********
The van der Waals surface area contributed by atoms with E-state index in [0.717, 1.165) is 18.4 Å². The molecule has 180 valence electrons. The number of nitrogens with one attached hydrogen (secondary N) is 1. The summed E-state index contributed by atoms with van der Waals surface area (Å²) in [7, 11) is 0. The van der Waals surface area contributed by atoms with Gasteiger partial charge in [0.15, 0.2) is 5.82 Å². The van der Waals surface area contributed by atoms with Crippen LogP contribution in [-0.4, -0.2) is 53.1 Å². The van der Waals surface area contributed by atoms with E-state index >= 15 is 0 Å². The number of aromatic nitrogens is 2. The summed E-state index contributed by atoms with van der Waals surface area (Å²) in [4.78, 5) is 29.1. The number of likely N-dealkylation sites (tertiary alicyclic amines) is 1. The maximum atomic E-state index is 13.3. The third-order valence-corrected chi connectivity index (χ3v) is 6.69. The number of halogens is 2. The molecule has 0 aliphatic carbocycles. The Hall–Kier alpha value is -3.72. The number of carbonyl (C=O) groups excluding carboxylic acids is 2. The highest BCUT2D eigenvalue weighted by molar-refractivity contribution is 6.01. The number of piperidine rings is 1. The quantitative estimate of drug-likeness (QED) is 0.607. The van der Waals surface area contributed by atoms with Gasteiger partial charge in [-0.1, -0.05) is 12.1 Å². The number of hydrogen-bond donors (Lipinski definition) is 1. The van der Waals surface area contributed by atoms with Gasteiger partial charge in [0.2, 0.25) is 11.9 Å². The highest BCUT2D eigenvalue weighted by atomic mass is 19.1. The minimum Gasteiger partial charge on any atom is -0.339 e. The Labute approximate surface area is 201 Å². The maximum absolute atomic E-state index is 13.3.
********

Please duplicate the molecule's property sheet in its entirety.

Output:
The van der Waals surface area contributed by atoms with E-state index in [0.717, 1.165) is 18.4 Å². The molecule has 180 valence electrons. The number of nitrogens with one attached hydrogen (secondary N) is 1. The summed E-state index contributed by atoms with van der Waals surface area (Å²) in [7, 11) is 0. The van der Waals surface area contributed by atoms with Gasteiger partial charge in [0.15, 0.2) is 5.82 Å². The van der Waals surface area contributed by atoms with Crippen LogP contribution in [-0.4, -0.2) is 53.1 Å². The van der Waals surface area contributed by atoms with E-state index >= 15 is 0 Å². The number of aromatic nitrogens is 2. The summed E-state index contributed by atoms with van der Waals surface area (Å²) in [4.78, 5) is 29.1. The number of likely N-dealkylation sites (tertiary alicyclic amines) is 1. The maximum atomic E-state index is 13.3. The third-order valence-corrected chi connectivity index (χ3v) is 6.69. The number of halogens is 2. The molecule has 0 aliphatic carbocycles. The Hall–Kier alpha value is -3.72. The number of carbonyl (C=O) groups excluding carboxylic acids is 2. The highest BCUT2D eigenvalue weighted by molar-refractivity contribution is 6.01. The number of piperidine rings is 1. The quantitative estimate of drug-likeness (QED) is 0.607. The van der Waals surface area contributed by atoms with Gasteiger partial charge in [-0.1, -0.05) is 12.1 Å². The number of hydrogen-bond donors (Lipinski definition) is 1. The van der Waals surface area contributed by atoms with Gasteiger partial charge in [0.2, 0.25) is 11.9 Å². The highest BCUT2D eigenvalue weighted by atomic mass is 19.1. The minimum Gasteiger partial charge on any atom is -0.339 e. The Labute approximate surface area is 201 Å². The maximum absolute atomic E-state index is 13.3.